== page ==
Entry into application of the new Real Estate Cadastre Act

The Real Estate Records Act (ZEN), which has been in force for more than 20 years, has recently been replaced by the Real Estate Cadastre Act (ZKN), application of which started on 4 April 2022.

The ZKN establishes a single register, called the Real Estate Cadastre, which transparently replaces the previously used three separate registers (i.e., the Land Cadastre, the Building Cadastre, and the Real Estate Register), in which data on plots of land, buildings and parts of buildings in the territory of the country were entered. As before, the data will be maintained by the Geodetic Administration of the Republic of Slovenia, and the collection of documents will be maintained in both physical and electronic formats.

The fundamental goal of the ZKN is to ensure that data are entered in the real estate registers in such a way that they fulfil a multifunctional role, namely as a basis for the registration of rights in rem in the Land Register, for tax, spatial, housing, social, energy, security, statistical and other purposes.

All relevant property data is now held in two core, electronically interlinked systems, namely:

  • the Real Estate Cadastre, where data on the position, shape, physical and other characteristics of parcels, buildings and parts of buildings are kept; and
  • the Land Register, where information on the rights in rem on real estate is kept.

Among the most notable innovations, the ZKN provides for a single cadastral procedure, which replaces the separate procedures for the preparation of an elaboration and the procedure for the registration of new or amended data, and explicitly defines who has access to the information system, in a way that enables them to register elaborations prepared in cadastral and judicial proceedings. In the event of a claim of professional error by the land surveyor, the party in the administrative part of the cadastral procedure must, in accordance with the ZKN, submit a second opinion, i.e., a reasoned professional opinion on whether the elaboration filed in the information system reflects the correct and complete factual situation, established, and presented in accordance with the standards and rules of the surveying profession.

It is interesting to note that the ZKN introduces the possibility of registering both the area of the easement and the building right (e.g., registration of the area of an easement running along only part of a certain plot), which was not possible under its predecessor, the ZEN. The ZKN also regulates more appropriately the way in which the components of parts of buildings, such as atriums and parking spaces, are recorded, the data on plots, buildings and parts of buildings are recorded and how these data can be amended, considering the legal certainty of real estate owners.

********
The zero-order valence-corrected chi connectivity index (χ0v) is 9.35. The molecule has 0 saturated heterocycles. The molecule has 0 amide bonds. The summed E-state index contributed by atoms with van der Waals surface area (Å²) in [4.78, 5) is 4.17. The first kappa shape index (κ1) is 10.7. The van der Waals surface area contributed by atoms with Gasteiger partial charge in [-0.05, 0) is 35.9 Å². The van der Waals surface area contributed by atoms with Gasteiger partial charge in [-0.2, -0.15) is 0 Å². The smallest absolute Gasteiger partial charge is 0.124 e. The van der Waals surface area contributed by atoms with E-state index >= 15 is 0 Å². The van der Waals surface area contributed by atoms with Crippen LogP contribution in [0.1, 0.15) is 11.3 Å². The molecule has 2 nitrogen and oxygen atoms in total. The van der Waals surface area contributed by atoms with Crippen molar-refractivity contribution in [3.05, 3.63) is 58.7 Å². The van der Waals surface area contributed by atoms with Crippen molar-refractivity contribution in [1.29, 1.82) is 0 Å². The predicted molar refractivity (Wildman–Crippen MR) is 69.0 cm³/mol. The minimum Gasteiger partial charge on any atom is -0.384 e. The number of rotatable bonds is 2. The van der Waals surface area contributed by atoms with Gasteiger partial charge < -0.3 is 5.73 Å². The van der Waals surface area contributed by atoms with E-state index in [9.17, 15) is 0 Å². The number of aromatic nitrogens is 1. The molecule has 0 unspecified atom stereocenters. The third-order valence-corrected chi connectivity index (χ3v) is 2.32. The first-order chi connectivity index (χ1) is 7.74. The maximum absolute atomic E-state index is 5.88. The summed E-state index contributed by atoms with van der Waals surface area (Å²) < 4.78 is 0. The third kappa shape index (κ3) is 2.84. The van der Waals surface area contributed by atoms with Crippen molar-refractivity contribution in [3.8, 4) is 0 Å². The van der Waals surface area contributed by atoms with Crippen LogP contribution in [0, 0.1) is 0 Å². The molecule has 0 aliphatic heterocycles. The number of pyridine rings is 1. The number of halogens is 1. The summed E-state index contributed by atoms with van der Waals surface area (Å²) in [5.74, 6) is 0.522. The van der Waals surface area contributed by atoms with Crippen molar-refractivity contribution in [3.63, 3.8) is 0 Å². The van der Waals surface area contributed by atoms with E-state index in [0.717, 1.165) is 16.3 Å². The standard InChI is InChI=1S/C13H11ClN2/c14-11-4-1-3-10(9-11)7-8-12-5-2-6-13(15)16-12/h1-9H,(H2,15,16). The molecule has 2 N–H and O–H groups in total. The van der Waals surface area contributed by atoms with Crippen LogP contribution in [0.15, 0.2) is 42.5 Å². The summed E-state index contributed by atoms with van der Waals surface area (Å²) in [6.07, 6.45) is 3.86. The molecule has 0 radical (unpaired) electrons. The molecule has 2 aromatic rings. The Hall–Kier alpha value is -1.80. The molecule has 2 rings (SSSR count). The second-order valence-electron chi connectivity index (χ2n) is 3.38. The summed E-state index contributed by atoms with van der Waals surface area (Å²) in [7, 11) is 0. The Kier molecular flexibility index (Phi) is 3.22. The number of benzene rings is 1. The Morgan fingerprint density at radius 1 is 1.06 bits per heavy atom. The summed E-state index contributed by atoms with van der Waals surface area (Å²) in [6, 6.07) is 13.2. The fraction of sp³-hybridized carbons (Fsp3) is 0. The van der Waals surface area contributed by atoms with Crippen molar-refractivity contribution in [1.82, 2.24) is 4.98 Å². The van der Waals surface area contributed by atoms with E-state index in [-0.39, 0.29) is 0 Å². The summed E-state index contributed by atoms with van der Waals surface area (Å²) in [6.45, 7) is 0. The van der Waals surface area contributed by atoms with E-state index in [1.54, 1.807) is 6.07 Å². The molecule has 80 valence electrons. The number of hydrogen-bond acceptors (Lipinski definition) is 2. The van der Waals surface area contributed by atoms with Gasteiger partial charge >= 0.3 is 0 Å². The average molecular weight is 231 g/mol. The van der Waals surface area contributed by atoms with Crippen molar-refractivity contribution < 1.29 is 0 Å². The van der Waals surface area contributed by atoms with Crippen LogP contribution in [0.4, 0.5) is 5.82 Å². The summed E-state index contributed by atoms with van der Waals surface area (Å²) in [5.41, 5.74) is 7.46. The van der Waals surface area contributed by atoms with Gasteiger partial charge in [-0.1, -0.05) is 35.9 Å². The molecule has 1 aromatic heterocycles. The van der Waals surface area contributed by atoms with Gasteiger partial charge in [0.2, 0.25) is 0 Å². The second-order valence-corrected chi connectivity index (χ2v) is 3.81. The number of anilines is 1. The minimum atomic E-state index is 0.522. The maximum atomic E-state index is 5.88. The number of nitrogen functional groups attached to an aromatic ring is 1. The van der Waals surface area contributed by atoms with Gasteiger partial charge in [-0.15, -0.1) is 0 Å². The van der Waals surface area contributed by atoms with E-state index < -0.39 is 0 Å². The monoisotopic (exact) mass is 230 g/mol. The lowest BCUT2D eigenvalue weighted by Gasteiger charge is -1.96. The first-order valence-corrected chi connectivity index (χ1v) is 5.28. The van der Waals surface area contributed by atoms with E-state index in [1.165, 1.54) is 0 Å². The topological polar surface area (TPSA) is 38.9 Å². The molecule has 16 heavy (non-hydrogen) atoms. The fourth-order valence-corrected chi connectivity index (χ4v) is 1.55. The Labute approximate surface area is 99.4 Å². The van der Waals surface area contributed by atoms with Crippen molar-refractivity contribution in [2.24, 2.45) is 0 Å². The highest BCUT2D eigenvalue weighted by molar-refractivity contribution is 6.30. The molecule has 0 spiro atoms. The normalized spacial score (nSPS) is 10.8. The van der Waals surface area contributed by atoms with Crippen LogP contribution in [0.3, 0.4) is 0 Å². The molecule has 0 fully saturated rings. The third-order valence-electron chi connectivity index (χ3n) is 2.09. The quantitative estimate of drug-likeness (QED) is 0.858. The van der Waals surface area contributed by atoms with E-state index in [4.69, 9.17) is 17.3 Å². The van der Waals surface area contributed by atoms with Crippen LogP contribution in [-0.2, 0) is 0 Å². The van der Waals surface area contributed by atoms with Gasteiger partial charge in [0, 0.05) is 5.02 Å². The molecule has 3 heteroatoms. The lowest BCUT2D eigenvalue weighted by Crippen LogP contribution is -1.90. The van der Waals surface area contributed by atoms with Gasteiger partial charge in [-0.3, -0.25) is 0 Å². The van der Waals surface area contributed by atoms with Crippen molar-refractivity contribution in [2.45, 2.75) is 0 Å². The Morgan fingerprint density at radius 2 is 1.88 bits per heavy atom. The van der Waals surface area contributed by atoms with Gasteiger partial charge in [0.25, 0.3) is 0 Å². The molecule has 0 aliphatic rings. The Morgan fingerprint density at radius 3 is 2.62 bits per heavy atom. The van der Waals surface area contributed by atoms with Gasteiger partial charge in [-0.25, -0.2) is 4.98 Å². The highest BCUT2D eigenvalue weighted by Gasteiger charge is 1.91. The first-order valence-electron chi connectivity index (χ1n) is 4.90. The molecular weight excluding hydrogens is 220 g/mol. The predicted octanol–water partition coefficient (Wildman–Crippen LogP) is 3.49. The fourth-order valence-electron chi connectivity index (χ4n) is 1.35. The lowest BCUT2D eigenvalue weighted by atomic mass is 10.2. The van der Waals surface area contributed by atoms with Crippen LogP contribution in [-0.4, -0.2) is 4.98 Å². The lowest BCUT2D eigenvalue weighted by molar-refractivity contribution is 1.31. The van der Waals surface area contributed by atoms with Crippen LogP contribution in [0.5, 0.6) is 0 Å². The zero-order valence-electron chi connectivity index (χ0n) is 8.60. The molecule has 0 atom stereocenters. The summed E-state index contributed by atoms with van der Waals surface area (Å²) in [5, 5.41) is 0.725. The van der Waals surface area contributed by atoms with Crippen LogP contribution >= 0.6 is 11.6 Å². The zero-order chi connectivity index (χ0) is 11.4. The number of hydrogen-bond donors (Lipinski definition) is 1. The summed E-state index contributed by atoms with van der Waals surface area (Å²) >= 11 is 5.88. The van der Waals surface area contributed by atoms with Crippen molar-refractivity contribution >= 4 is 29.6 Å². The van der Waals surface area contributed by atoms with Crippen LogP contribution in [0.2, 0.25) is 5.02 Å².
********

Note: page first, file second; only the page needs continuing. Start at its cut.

In order to effectively correct deficiencies and irregularities in the entry of data on real estate in the Real Estate Cadastre, the ZKN introduces an alert system which provides information on plots of land, buildings or parts of buildings for which, on the basis of facts and circumstances which are likely to be proven, it may be assumed that their data in the Real Estate Cadastre are incorrect or incomplete.

The ZKN also establishes a register of addresses, which is a record of data on addresses in the Republic of Slovenia that were previously kept as an integral part of the register of spatial units. Address data are permanently stored and used for purposes such as location, identification, legal jurisdiction, delivery of parcels, etc.

Finally, the ZKN also provides for some offences, e.g., in relation to the marking of the country border, the carrying out of measurements and observations and landmarks, for the non-marking or mismarking of apartments and business premises, for the non-registration of a building or part of a building in the Real Estate Cadastre, etc. The ZKN also provides for a number of offences. The implementation of the provisions of the ZKN and the regulations issued on the basis thereof is supervised by the Survey Inspector, who may impose a fine in the event of an infringement being detected.

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